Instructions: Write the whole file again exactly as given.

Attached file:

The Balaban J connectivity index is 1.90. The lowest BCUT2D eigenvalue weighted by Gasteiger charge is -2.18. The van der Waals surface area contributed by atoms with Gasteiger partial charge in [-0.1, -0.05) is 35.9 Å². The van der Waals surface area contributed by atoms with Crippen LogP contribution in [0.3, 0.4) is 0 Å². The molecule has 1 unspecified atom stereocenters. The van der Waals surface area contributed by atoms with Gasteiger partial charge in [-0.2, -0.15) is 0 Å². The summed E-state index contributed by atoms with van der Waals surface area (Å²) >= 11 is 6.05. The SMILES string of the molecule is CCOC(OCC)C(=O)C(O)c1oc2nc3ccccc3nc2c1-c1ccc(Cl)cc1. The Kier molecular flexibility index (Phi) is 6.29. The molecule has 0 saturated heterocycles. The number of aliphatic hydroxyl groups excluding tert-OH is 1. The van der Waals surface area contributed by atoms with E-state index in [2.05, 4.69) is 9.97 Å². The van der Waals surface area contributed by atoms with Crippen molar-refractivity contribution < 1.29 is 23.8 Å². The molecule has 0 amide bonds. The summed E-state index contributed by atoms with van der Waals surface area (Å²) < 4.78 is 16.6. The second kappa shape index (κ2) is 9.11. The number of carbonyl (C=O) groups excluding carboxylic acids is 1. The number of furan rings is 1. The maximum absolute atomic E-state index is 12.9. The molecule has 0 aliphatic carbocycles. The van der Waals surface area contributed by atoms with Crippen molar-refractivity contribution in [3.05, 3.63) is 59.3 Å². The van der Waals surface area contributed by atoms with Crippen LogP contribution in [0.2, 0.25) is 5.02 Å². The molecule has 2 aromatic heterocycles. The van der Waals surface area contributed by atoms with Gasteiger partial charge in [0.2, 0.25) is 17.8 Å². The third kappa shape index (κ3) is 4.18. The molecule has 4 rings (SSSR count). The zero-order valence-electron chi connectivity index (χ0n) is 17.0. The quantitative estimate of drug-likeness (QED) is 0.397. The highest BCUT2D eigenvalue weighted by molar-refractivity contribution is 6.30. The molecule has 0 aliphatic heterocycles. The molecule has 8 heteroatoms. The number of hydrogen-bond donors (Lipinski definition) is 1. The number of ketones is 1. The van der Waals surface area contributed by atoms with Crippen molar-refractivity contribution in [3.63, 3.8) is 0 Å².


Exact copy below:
The Balaban J connectivity index is 1.90. The lowest BCUT2D eigenvalue weighted by Gasteiger charge is -2.18. The van der Waals surface area contributed by atoms with Gasteiger partial charge in [-0.1, -0.05) is 35.9 Å². The van der Waals surface area contributed by atoms with Crippen LogP contribution in [0.3, 0.4) is 0 Å². The molecule has 1 unspecified atom stereocenters. The van der Waals surface area contributed by atoms with Gasteiger partial charge in [-0.2, -0.15) is 0 Å². The summed E-state index contributed by atoms with van der Waals surface area (Å²) >= 11 is 6.05. The SMILES string of the molecule is CCOC(OCC)C(=O)C(O)c1oc2nc3ccccc3nc2c1-c1ccc(Cl)cc1. The Kier molecular flexibility index (Phi) is 6.29. The molecule has 0 saturated heterocycles. The number of aliphatic hydroxyl groups excluding tert-OH is 1. The van der Waals surface area contributed by atoms with E-state index in [2.05, 4.69) is 9.97 Å². The van der Waals surface area contributed by atoms with Crippen molar-refractivity contribution < 1.29 is 23.8 Å². The molecule has 0 amide bonds. The summed E-state index contributed by atoms with van der Waals surface area (Å²) < 4.78 is 16.6. The second kappa shape index (κ2) is 9.11. The number of carbonyl (C=O) groups excluding carboxylic acids is 1. The number of furan rings is 1. The maximum absolute atomic E-state index is 12.9. The molecule has 0 aliphatic carbocycles. The van der Waals surface area contributed by atoms with Crippen molar-refractivity contribution in [3.05, 3.63) is 59.3 Å². The van der Waals surface area contributed by atoms with Crippen LogP contribution in [0.2, 0.25) is 5.02 Å². The molecule has 2 aromatic heterocycles. The van der Waals surface area contributed by atoms with Gasteiger partial charge in [0.2, 0.25) is 17.8 Å². The third kappa shape index (κ3) is 4.18. The molecule has 4 rings (SSSR count). The zero-order valence-electron chi connectivity index (χ0n) is 17.0. The quantitative estimate of drug-likeness (QED) is 0.397. The highest BCUT2D eigenvalue weighted by molar-refractivity contribution is 6.30. The molecule has 0 aliphatic heterocycles. The molecule has 8 heteroatoms. The number of hydrogen-bond donors (Lipinski definition) is 1. The number of ketones is 1. The van der Waals surface area contributed by atoms with Crippen molar-refractivity contribution in [3.63, 3.8) is 0 Å².